Lebanese designers show off their couture creations

Updated 04 July 2018
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Lebanese designers show off their couture creations

  • Georges Hobeika unveiled a Fall/Winter  collection that was teeming with feathers, tea-length skirts and frequent visual references to nature’s most elegant bird, the swan

DUBAI: As Haute Couture Fashion Week in Paris winds down, we are still daydreaming about the dazzling display designers from the region showcased in the culture capital.

Lebanese designer Rabih Kayrouz put on a vibrant show on Monday, sending models down the catwalk in Dorothy-inspired ginghams and daring pop art-style primary colors. Over exaggerated, frilled sleeves and a devil-may-care attitude toward mixing prints made his Spring 2019 ready-to-wear collection stand out — it was fun and instantly wearable.

Countryman Georges Hobeika took things in precisely the opposite direction, and it was breathtaking to behold. The Beirut-based designer unveiled a Fall/Winter  collection that was teeming with feathers, tea-length skirts and frequent visual references to nature’s most elegant bird, the swan. Soft, pale pinks melted into luscious, deep violets and cobalt blues in a line that was feminine and not without its quirks. 

Meanwhile, Bollywood favorite Rami Kadi unveiled an Aztec-inspired collection of pastel-hued ballgowns, as well as a wedding dress that twinkled with embedded fairy lights, iridescent ostrich feathers and wispy metallic fronds. Peaches, forget-me-not blues and cream colors, along with holographic sequins and delicate crystal embellishments, marked this collection.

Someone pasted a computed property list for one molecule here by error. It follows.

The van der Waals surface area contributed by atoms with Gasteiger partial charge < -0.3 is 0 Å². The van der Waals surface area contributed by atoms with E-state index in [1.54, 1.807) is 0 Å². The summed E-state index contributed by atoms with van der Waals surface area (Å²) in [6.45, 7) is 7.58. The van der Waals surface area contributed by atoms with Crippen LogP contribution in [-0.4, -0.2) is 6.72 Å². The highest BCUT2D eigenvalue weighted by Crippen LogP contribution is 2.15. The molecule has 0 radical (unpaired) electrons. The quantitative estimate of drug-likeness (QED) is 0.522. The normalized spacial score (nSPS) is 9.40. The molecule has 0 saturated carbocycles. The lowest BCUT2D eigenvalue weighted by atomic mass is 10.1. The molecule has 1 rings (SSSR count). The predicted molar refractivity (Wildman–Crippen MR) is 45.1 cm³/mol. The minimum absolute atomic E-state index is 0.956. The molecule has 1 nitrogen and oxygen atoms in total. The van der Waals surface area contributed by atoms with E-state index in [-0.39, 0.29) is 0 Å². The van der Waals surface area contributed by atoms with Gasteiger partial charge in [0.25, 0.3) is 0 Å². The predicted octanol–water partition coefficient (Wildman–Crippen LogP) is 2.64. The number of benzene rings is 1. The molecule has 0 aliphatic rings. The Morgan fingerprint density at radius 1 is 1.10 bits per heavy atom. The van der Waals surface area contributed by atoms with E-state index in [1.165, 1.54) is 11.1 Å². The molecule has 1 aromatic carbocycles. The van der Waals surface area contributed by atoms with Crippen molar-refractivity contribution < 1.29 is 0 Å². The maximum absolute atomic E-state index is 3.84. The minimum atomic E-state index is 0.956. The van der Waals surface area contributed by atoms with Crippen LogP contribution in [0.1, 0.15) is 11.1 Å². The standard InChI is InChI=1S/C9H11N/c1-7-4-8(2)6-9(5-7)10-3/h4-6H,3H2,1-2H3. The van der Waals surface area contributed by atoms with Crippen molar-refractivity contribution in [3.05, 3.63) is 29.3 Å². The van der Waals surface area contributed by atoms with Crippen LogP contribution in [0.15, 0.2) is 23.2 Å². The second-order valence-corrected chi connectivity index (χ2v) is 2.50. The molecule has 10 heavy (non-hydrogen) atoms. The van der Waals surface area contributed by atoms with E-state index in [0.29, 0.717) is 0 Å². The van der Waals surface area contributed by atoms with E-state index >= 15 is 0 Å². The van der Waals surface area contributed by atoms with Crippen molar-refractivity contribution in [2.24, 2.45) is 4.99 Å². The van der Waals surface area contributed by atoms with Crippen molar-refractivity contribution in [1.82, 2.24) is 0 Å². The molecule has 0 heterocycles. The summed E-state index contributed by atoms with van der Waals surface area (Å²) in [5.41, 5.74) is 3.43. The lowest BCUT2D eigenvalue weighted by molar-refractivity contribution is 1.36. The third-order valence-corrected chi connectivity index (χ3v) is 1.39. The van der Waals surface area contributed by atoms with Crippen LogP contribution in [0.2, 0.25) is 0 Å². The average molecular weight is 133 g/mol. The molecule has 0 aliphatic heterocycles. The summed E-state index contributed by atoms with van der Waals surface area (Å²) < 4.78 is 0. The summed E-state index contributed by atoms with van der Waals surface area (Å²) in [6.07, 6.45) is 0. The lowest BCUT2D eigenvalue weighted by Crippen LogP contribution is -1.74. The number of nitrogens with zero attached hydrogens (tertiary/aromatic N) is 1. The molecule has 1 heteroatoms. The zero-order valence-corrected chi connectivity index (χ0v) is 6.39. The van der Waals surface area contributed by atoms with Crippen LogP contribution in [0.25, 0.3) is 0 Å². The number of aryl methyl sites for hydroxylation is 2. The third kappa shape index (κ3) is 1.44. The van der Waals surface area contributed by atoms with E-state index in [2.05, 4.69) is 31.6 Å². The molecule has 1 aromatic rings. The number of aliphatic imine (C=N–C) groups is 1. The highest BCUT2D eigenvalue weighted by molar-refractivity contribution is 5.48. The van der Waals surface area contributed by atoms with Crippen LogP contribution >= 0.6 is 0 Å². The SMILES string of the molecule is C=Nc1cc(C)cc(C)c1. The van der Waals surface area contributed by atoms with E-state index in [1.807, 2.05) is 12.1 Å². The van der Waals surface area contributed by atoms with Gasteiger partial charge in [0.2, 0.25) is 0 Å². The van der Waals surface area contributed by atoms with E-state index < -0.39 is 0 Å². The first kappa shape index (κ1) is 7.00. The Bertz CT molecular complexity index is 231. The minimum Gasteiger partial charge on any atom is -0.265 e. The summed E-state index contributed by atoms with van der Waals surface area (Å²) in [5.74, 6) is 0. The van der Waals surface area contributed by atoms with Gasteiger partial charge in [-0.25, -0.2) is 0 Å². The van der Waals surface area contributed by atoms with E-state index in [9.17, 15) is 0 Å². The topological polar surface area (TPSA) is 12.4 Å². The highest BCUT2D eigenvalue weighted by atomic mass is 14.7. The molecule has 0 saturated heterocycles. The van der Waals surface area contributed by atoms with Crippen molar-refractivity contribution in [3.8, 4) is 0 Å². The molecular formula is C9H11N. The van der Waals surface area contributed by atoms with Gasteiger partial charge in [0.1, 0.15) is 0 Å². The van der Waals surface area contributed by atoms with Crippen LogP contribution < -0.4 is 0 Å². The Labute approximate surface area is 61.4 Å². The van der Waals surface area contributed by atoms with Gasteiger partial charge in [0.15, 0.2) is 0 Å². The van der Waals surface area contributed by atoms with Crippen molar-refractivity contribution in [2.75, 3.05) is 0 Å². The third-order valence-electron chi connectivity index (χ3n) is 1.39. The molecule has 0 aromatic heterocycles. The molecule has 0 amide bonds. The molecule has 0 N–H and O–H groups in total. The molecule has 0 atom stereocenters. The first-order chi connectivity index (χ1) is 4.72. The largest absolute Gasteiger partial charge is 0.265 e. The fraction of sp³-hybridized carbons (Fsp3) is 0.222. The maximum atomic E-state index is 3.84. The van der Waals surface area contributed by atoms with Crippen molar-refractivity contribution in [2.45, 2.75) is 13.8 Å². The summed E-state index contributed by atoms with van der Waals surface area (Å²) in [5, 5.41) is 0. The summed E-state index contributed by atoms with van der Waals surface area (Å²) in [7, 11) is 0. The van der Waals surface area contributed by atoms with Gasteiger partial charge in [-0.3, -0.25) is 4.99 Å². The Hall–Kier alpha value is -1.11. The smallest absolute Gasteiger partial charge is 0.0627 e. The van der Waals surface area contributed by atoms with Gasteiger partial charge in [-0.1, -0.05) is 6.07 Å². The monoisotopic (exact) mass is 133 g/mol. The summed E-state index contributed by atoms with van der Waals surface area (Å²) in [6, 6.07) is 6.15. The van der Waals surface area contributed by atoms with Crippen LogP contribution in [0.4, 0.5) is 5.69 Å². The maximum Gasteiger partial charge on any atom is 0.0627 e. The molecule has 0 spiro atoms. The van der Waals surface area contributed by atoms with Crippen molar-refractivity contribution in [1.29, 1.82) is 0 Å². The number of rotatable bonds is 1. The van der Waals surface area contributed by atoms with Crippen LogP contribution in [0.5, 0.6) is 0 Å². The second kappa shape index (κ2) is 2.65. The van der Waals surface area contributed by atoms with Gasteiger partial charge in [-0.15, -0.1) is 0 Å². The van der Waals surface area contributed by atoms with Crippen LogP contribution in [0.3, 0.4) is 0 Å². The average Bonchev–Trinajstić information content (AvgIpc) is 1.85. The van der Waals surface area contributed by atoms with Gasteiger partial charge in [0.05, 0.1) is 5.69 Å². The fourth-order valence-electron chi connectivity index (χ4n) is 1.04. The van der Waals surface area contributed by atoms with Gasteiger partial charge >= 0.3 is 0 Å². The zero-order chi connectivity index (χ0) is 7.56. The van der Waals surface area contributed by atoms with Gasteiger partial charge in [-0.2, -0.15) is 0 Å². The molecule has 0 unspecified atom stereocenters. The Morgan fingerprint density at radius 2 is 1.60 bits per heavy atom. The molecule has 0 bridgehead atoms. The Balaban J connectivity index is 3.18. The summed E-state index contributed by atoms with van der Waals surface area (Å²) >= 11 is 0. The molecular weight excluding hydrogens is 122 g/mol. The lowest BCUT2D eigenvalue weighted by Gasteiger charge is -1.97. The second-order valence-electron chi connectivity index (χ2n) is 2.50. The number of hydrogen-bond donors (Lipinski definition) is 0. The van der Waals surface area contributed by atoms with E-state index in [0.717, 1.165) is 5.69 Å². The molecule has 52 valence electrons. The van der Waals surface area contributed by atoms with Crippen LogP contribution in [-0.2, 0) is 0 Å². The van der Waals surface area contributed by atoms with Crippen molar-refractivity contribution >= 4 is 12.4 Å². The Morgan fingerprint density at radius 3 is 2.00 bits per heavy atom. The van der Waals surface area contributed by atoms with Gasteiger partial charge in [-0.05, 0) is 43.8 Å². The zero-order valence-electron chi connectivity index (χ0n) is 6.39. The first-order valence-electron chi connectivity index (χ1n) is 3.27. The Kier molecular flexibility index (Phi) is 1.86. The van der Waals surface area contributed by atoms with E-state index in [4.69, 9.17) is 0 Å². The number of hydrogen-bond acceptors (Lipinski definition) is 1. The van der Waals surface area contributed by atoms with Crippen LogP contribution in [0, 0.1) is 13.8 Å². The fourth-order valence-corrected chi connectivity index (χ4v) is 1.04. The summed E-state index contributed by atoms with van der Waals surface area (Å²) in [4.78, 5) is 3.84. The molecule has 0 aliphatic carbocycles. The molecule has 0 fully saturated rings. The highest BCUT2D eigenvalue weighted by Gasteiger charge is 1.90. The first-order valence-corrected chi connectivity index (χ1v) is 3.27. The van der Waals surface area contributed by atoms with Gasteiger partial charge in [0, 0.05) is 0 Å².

Hobeika put on a stunning show. AFP


What We Are Reading Today: Becoming by Michelle Obama

Updated 18 November 2018
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What We Are Reading Today: Becoming by Michelle Obama

  • As Michelle Obama writes in “Becoming,” she long ago learned to recognize the “universal challenge of squaring who you are with where you come from and where you want to go.”

Michelle Obama emerges in her memoir — “Becoming” — as a first lady who steadfastly believed in her husband’s abilities but had no illusions that the sludge of partisanship and racism would melt away under the sunny slogans of hope and change, according to a review published in the New York Times.

She is the wife of the 44th president of the US, Barack Obama, and is the first African-American first lady of the US.

According to NYT critic Jennifer Szalai: “The book is divided into three sections — ‘Becoming Me,’ ‘Becoming Us’ and ‘Becoming More’ — that sound like the bland stuff of inspirational self-help.” 

Obama’s friend and former NPR host Michele Norris, who will soon interview the former first lady at her book tour stop in Boston, says the memoir is about much more than politics; it contains “real-life lessons.”

“She is honest about how difficult it is to make a transition. She’s honest about dealing with people who doubted her or underestimated her,” Norris says.

As Michelle Obama writes in “Becoming,” she long ago learned to recognize the “universal challenge of squaring who you are with where you come from and where you want to go.”